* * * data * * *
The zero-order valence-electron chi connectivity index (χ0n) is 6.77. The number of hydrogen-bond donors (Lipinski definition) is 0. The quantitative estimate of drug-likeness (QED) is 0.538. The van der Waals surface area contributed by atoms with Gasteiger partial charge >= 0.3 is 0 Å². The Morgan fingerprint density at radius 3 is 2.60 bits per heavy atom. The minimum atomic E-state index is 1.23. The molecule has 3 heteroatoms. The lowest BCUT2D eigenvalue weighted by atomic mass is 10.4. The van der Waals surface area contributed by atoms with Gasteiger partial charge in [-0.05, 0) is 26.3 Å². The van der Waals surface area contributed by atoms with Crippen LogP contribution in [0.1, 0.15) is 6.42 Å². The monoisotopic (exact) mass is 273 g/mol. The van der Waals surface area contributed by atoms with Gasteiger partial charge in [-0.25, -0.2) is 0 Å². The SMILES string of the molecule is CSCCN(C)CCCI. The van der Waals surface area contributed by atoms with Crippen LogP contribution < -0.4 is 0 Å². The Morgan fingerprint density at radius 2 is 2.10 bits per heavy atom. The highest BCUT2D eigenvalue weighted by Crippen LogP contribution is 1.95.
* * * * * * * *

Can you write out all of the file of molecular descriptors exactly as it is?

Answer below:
The zero-order valence-electron chi connectivity index (χ0n) is 6.77. The number of hydrogen-bond donors (Lipinski definition) is 0. The quantitative estimate of drug-likeness (QED) is 0.538. The van der Waals surface area contributed by atoms with Gasteiger partial charge >= 0.3 is 0 Å². The Morgan fingerprint density at radius 3 is 2.60 bits per heavy atom. The minimum atomic E-state index is 1.23. The molecule has 3 heteroatoms. The lowest BCUT2D eigenvalue weighted by atomic mass is 10.4. The van der Waals surface area contributed by atoms with Gasteiger partial charge in [-0.05, 0) is 26.3 Å². The van der Waals surface area contributed by atoms with Crippen LogP contribution in [0.1, 0.15) is 6.42 Å². The monoisotopic (exact) mass is 273 g/mol. The van der Waals surface area contributed by atoms with Gasteiger partial charge in [-0.25, -0.2) is 0 Å². The SMILES string of the molecule is CSCCN(C)CCCI. The van der Waals surface area contributed by atoms with Crippen LogP contribution < -0.4 is 0 Å². The Morgan fingerprint density at radius 2 is 2.10 bits per heavy atom. The highest BCUT2D eigenvalue weighted by Crippen LogP contribution is 1.95.